If you’ve ever spent any time on the water, you already know how soothing it can be to go boating: the sun reflecting on the water, your hair blowing in the breeze, the thrill of being transported ‘away from it all’ on the shore. You can literally feel the sense of calm washing over you as the boat cuts through the water. Each time, all I can think is “It doesn’t get any better than this.”
Turns out I’m not alone with that sentiment.
Lori Lorenz knows it, too, and so did her father, who took boating excursions for months at a time.
Lori is the Marketing Director at Hewlett-Packard. She recently spoke at a conference for bloggers, Social Media on the Sand. She explained that her father sometimes took his daughters along on these boat trips.
He wasn’t risky about it. He knew these trips took planning. And he taught his daughters that navigating your way through life was very much like navigating a boat out at sea. There are some critical lessons involved.
First, you must chart a course.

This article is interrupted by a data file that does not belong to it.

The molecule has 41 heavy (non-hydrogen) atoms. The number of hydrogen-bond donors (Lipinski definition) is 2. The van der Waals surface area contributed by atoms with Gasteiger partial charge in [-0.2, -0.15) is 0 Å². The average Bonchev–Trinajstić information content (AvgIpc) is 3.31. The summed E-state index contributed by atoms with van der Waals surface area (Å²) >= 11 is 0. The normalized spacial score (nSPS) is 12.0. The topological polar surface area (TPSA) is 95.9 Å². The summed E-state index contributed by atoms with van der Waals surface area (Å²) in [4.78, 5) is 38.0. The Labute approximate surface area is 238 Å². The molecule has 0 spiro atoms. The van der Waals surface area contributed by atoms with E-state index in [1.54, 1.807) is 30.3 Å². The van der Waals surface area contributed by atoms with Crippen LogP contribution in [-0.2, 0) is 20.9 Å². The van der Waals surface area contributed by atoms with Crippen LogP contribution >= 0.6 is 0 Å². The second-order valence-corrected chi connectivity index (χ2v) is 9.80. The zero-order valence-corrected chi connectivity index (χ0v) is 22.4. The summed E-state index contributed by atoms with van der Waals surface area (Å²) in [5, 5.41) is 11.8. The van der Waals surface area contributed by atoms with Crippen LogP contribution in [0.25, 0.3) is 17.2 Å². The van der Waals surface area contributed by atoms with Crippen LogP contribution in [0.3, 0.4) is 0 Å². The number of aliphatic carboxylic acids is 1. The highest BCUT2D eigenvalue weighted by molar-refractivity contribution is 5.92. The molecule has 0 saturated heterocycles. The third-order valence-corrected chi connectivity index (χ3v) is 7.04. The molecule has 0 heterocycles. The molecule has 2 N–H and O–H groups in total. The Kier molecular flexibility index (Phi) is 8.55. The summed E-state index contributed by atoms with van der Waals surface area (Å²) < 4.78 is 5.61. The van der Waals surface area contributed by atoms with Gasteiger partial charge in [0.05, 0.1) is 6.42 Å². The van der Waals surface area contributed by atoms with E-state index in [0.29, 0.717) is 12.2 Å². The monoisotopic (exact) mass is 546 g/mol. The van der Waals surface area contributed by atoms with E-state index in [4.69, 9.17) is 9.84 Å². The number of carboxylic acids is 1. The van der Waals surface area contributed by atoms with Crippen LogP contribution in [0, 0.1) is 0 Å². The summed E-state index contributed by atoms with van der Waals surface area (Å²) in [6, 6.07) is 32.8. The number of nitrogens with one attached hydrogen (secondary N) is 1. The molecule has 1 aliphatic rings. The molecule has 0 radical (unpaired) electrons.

You need to assess what you have to work with and choose your course. Then, focus on what matters most to get you there.
Assessing takes quiet time. If you don’t have quiet time in your life, make some. It’s important. A few questions to ask yourself include:
What are your values and passions?
What do you love to do?
When you can answer that, you’ll have clarity. Clarity brings courage, and courage brings confidence.
Once you chart the course, you have to stay on course. That means you’ll want to choose the right crew. Who is in the boat with you? That’s pretty important, right? I know it matters a whole bunch to me.
Beware of novices. Ask for help. Another tip: keeping a weather eye. On a boat, that means having an ability to quickly recognize signs of changes in the weather. Changing winds can blow you off course. And also pay attention to the doldrums: that’s a state or period of inactivity, stagnation or depression. That can be as dangerous as the changing winds and rough weather.
A phrase Lorenz shared:
“The pessimist complains about the wind;
the optimist expects it to change;
the realist adjusts the sails.”
Are you adjusting the sails when you needed?
Finally, enjoy the journey. That’s important, too. What’s the point of the trip if you’re not enjoying it?
After all, it doesn’t get any better than this.
Lorenz’ father referred to it as IDGABTT (pronounced id-ga-bit). It reminds me of ‘Life is Good’. He and his friends even had IDGABTT meetings with each other, just to check in and make sure they were all still on course, so to speak.
They sound exactly like the guys I want to have in my boat with me, in rough seas and calm ones.